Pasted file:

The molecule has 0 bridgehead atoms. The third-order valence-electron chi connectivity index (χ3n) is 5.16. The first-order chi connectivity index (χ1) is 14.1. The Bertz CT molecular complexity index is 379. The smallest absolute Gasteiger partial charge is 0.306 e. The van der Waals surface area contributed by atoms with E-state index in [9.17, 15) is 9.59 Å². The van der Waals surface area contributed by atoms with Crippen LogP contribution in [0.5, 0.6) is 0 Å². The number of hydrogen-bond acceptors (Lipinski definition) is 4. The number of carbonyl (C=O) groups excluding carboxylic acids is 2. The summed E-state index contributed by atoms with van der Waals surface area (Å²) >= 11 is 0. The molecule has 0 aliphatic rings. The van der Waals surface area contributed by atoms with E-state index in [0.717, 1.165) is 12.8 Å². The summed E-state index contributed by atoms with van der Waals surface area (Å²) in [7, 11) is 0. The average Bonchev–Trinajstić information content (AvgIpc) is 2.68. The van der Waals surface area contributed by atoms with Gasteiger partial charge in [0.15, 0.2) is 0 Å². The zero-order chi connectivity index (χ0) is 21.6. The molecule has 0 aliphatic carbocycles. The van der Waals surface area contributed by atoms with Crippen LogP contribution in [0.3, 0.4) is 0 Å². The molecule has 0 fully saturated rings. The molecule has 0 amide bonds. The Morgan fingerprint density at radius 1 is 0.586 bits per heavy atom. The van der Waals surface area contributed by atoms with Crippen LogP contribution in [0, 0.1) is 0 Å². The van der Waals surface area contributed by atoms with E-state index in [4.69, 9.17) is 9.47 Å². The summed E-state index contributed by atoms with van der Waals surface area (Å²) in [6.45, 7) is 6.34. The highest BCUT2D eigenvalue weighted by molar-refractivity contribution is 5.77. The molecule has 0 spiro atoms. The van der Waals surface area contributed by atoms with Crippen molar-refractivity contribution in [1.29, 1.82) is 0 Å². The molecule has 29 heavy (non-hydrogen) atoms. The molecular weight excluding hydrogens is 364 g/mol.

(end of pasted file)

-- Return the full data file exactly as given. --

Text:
The molecule has 0 bridgehead atoms. The third-order valence-electron chi connectivity index (χ3n) is 5.16. The first-order chi connectivity index (χ1) is 14.1. The Bertz CT molecular complexity index is 379. The smallest absolute Gasteiger partial charge is 0.306 e. The van der Waals surface area contributed by atoms with E-state index in [9.17, 15) is 9.59 Å². The van der Waals surface area contributed by atoms with Crippen LogP contribution in [0.5, 0.6) is 0 Å². The number of hydrogen-bond acceptors (Lipinski definition) is 4. The number of carbonyl (C=O) groups excluding carboxylic acids is 2. The summed E-state index contributed by atoms with van der Waals surface area (Å²) >= 11 is 0. The molecule has 0 aliphatic rings. The van der Waals surface area contributed by atoms with E-state index in [0.717, 1.165) is 12.8 Å². The summed E-state index contributed by atoms with van der Waals surface area (Å²) in [7, 11) is 0. The average Bonchev–Trinajstić information content (AvgIpc) is 2.68. The van der Waals surface area contributed by atoms with Gasteiger partial charge in [0.15, 0.2) is 0 Å². The zero-order chi connectivity index (χ0) is 21.6. The molecule has 0 aliphatic carbocycles. The van der Waals surface area contributed by atoms with Crippen LogP contribution in [0.3, 0.4) is 0 Å². The molecule has 0 fully saturated rings. The molecule has 0 amide bonds. The Morgan fingerprint density at radius 1 is 0.586 bits per heavy atom. The van der Waals surface area contributed by atoms with Crippen LogP contribution in [0, 0.1) is 0 Å². The van der Waals surface area contributed by atoms with E-state index in [4.69, 9.17) is 9.47 Å². The summed E-state index contributed by atoms with van der Waals surface area (Å²) in [6.45, 7) is 6.34. The highest BCUT2D eigenvalue weighted by molar-refractivity contribution is 5.77. The molecule has 0 spiro atoms. The van der Waals surface area contributed by atoms with Crippen molar-refractivity contribution in [1.29, 1.82) is 0 Å². The molecule has 29 heavy (non-hydrogen) atoms. The molecular weight excluding hydrogens is 364 g/mol.